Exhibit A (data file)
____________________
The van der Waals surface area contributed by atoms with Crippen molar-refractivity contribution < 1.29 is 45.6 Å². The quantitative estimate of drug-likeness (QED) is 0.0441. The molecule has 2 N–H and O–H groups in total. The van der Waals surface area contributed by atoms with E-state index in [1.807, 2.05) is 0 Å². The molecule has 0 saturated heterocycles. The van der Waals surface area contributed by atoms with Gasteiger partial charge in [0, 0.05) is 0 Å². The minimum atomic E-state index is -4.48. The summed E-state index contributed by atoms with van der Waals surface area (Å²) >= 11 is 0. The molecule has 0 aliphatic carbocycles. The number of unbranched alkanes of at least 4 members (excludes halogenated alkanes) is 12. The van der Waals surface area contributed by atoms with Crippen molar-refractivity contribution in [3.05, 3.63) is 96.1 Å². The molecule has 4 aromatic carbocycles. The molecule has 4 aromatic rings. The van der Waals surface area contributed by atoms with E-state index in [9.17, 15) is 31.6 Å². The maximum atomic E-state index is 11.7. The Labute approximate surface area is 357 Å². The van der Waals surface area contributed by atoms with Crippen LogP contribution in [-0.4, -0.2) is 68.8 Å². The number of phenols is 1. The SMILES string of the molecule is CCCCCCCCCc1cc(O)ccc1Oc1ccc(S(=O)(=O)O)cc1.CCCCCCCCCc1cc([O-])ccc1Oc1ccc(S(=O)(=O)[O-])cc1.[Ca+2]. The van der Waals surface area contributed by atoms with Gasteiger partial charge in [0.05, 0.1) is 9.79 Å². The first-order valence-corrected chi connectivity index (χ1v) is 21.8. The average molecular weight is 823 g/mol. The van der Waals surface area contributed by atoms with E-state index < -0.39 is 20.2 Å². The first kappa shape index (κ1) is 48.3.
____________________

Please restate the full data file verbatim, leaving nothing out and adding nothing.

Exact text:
The van der Waals surface area contributed by atoms with Crippen molar-refractivity contribution < 1.29 is 45.6 Å². The quantitative estimate of drug-likeness (QED) is 0.0441. The molecule has 2 N–H and O–H groups in total. The van der Waals surface area contributed by atoms with E-state index in [1.807, 2.05) is 0 Å². The molecule has 0 saturated heterocycles. The van der Waals surface area contributed by atoms with Gasteiger partial charge in [0, 0.05) is 0 Å². The minimum atomic E-state index is -4.48. The summed E-state index contributed by atoms with van der Waals surface area (Å²) >= 11 is 0. The molecule has 0 aliphatic carbocycles. The number of unbranched alkanes of at least 4 members (excludes halogenated alkanes) is 12. The van der Waals surface area contributed by atoms with Crippen molar-refractivity contribution in [3.05, 3.63) is 96.1 Å². The molecule has 4 aromatic carbocycles. The molecule has 4 aromatic rings. The van der Waals surface area contributed by atoms with E-state index in [9.17, 15) is 31.6 Å². The maximum atomic E-state index is 11.7. The Labute approximate surface area is 357 Å². The van der Waals surface area contributed by atoms with Crippen LogP contribution in [-0.4, -0.2) is 68.8 Å². The number of phenols is 1. The SMILES string of the molecule is CCCCCCCCCc1cc(O)ccc1Oc1ccc(S(=O)(=O)O)cc1.CCCCCCCCCc1cc([O-])ccc1Oc1ccc(S(=O)(=O)[O-])cc1.[Ca+2]. The van der Waals surface area contributed by atoms with Gasteiger partial charge in [0.05, 0.1) is 9.79 Å². The first-order valence-corrected chi connectivity index (χ1v) is 21.8. The average molecular weight is 823 g/mol. The van der Waals surface area contributed by atoms with E-state index < -0.39 is 20.2 Å². The first kappa shape index (κ1) is 48.3.